Unsurprisingly, the First Amendment is often cited in media and conversation as a legal justification for the construction of a national identity based on racial and cultural exclusion. The protection of speech and expression is co-opted by white culture to enforce exclusionary rhetoric. However, Anzaldúa challenges US complacency with exclusions of identity and reclaims the First Amendment, arguing that, “Attacks on one’s form of expression with the intent to censor are a violation of the First Amendment. El Anglo con cara de inocente nos arrancó la lengua” (“The Anglo with the innocent face yanked our tongue”; my trans.; Anzaldúa 76). By citing the first amendment right to free speech, Anzaldúa correlates the illegal censorship of language with the censorship of accepted identities within the US. Through this she demonstrates the already present legal status that Chicanx language and identity hold. The status of Spanish, and therefore the cultural and racial identity tied to it, is then corroborated by the fact that the US currently does not have an official national language. There is no legal reason for English to be tied to US identity. So, although legally the US practices an inclusive national identity, culturally the definition of US national identity—which has often been the dominant narrative of the melting pot—is still restricted linguistically.

By equalizing Spanish with English and refusing to accommodate the English speaker, Anzaldúa disrupts the power dynamics that place English above Spanish. With Spanish she addresses the US’ neglect of law and challenges the mask of innocence that the culture hides behind. It is not the law that causes violence against identity, but the Anglo or white culture that limits the equal application of the law. So, when the lawyer says “they should be speaking English” it is not a simple question of which language is legally spoken, but further entrenches a national identity that does not include Spanish speakers. Anzaldúa’s work removes the mask of innocence from the perpetrators who claim that language is neutral while enacting violence against those they deem outside the scope of belonging. By challenging the legality of this and inserting an equalized Spanish, Anzaldúa’s work gives validity to Chicanx identity within US national identity.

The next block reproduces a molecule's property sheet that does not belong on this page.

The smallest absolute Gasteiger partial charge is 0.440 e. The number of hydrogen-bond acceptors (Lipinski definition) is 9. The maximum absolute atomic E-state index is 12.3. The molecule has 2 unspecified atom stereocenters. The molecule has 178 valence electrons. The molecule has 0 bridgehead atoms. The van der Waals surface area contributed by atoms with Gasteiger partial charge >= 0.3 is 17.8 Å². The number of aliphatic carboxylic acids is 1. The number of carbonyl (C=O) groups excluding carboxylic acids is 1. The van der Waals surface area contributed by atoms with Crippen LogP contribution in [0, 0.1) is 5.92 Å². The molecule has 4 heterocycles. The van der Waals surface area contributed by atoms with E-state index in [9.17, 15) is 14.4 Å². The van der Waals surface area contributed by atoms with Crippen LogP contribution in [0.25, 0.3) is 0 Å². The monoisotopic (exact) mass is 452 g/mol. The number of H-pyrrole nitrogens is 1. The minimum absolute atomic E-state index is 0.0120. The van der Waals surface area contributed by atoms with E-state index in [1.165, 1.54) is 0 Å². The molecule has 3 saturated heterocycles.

Language not only defines national identity, but directly influences the individual’s sense of belonging and self. The attack on Spanish becomes an invalidation of personal identity since, as Anzaldúa  says, “until I can take pride in my language, I cannot take pride in myself. […] as long as I have to accommodate the English speakers rather than having them accommodate me, my tongue will be illegitimate” (Anzaldúa 81). How language is treated impacts the pride and legitimacy of individual identity and belonging and reveals an embedded power dynamic. Anzaldúa recognizes the position English holds as superior to Spanish with the repercussion that even a remnant of Mexican identity is defined as endangering individual belonging and success within US society. Speaking English becomes an identity which cannot exist in the same body as a Mexican identity exists. Until the restaurant employees and customers are free to express themselves in Spanish without accommodating a belligerent lawyer, there will not be true freedom of expression. 

This correlation of foreign languages with “foreign” bodies endures within the US in the comments that assume an illegal immigration status of anyone who speaks Spanish. Anzaldúa offers hope within the current system and states that if there can be a change to how the US conceptualizes language, there can be a shift in how the US conceptualizes belonging nationally and individually. By recognizing the power of language in shaping individual and cultural identity we can work to dismantle the structures in place that politicize it and utilize it as a tool of exclusion.

Holly Lackey.jpg

About the author: Holly Lackey is an honors student at Seattle Pacific University studying English Literature and Social Justice and Cultural Studies. In her time away from classes she enjoys finding new places to travel to.